Beatitude has just received another 5-star review—by Monika Vig on the World of Diversity Fiction site—and I have to say that to receive a review, let alone a 5-star review, more than a year after Beatitude’s publication, is truly inspiring and gratifying. Here’s an excerpt:
“I loved, loved, loved it! Beatitude has some sad moments that brought me to tears but it also had some very touching moments that made me smile. It’s definitely bittersweet, at the same time it’s a heartwarming story of what real friendship and love can be. Larry Closs has written a wonderful story that is multi-layered but he effortlessly interweaves those layers into something that is special… I found myself never wanting this story to end.”
You can read the full review here.
Looking back at the year that followed the publication of Beatitude, I was struck by how much my first novel had changed my life in ways I’d never imagined. Every author dreams of hitting the bestseller lists, seeing their characters on the big screen and winning all sorts of awards. And, in a way, all of those things happened. Beatitude has been No. 1 on the Rebel Satori Press fiction bestseller list since its debut. The book trailer I produced, featuring both Allen Ginsberg and Johnny Depp, who figure in Beatitude, is on both YouTube and Vimeo. And Beatitude won a major award in the Independent Publisher Book Awards.
But as I reflected on the impact that Beatitude has had, and continues to have, on my life, I realized that there was so much more to the story and, most importantly, how much I had to be thankful for. After writing notes to myself on my iPhone for several weeks, mostly in between sets at the gym, I finally decided to put it all together in an article, which the awesome Lori Hettler offered to publish on her awesome literary site, The Next Best Book Blog. Lori was one of the first and biggest supporters of Beatitude, not only publishing a wonderful review but organizing a week-long blog tour. She is the kind of friend that every author wishes for and so influential in the book world that she was the subject of a recent New York Times article.
You can read the article, Gratitude for Beatitude: A First-Time Author’s First Year, here.
Katie Jennings, founder of the fantastic I Love Book Trailers site, loves cats so it’s no wonder she loves the cover of Beatitude (by Anthony Freda) and the book trailer. “Make sure to keep watching till the end,” she says. See for yourself here.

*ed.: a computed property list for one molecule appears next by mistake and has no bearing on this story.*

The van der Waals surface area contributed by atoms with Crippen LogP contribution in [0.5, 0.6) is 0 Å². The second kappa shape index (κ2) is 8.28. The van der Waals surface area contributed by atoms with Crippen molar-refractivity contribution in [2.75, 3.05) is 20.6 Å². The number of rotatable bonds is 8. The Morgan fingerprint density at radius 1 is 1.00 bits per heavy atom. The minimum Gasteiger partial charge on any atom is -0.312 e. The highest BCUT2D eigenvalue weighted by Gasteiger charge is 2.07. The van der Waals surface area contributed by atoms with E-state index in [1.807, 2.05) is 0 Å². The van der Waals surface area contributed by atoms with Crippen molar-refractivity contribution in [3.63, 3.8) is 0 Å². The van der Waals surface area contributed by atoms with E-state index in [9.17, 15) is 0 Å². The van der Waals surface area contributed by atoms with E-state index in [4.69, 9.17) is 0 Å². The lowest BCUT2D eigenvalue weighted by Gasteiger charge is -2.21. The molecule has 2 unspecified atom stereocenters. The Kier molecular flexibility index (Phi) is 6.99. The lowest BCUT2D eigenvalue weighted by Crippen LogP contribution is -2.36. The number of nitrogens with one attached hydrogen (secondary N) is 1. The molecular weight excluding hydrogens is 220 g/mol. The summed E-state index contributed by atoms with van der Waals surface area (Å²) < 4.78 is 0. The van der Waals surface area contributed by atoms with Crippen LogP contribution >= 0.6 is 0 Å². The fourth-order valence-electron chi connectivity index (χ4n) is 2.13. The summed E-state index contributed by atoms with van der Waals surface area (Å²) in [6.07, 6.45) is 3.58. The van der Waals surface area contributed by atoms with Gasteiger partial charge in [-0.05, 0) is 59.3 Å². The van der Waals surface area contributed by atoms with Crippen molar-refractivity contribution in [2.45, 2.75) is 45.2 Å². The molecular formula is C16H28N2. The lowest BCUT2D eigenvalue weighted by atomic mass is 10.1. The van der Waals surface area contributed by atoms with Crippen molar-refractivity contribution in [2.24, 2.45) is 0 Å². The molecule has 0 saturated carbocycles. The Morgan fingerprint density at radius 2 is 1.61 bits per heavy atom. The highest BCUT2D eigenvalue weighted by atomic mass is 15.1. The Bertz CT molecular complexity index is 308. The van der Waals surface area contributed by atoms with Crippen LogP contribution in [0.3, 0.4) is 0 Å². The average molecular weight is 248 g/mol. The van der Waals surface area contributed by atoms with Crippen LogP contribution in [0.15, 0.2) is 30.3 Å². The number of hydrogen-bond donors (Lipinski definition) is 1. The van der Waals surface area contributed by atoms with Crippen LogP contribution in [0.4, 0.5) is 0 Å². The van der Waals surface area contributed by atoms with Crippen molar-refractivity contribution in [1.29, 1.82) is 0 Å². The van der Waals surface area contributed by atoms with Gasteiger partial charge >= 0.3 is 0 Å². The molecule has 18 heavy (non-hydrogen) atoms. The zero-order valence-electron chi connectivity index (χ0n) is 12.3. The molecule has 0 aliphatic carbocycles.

Thanks to my Instagram feed (@larrycloss), I’ve been invited to participate in 1197, the annual conference devoted to mobile and iPhone photography.
Named for the date when the first photo was snapped with a cell phone—June 11, 1997—the conference features a week of juried exhibits, workshops, photo walks, panels and prizes and takes place this year at the Soho Gallery for Digital Art, 138 Sullivan Street, New York, February 17-23.
On a panel titled “Whistle While You Snap: Instagrammers Getting Paid” (Friday, February 22, 2 p.m.), I’ll join Brian DeFeo of The Mobile Media Lab, Tim Young of Tim Young Studio, and Adrian Salamunovic of CanvasPop in conversation with iPhoneographer, Instagrammer and travel blogger extraordinaire Kirsten Alana.
For my part, I am thrilled to be grilled by Kirsten on how my 15K following on Instagram helped to sell a few copies of my award-winning debut novel, Beatitude.
Photos to follow, of course! In the meantime, be sure to follow Kirsten on Instagram, @kirstenalana, and the awesome Johnny Manhattan, @artboy11211, who generously provided the photo of Kirsten and me at The W Hotel from his fantastic IG feed.
I was on Dictionary.com recently and this was on the homepage. Coincidence?
Have you ever fallen for a fictional character? Author Anthony R. Cardno has, and in an article titled “My Literary Crushes,” he reveals that Beatitude’s narrator, Harry Charity, is one of his latest fixations:
Harry is completely, totally, in every way, shape and form, average. And yet I still finished the book having the hugest crush on him and wishing I could do something to Read more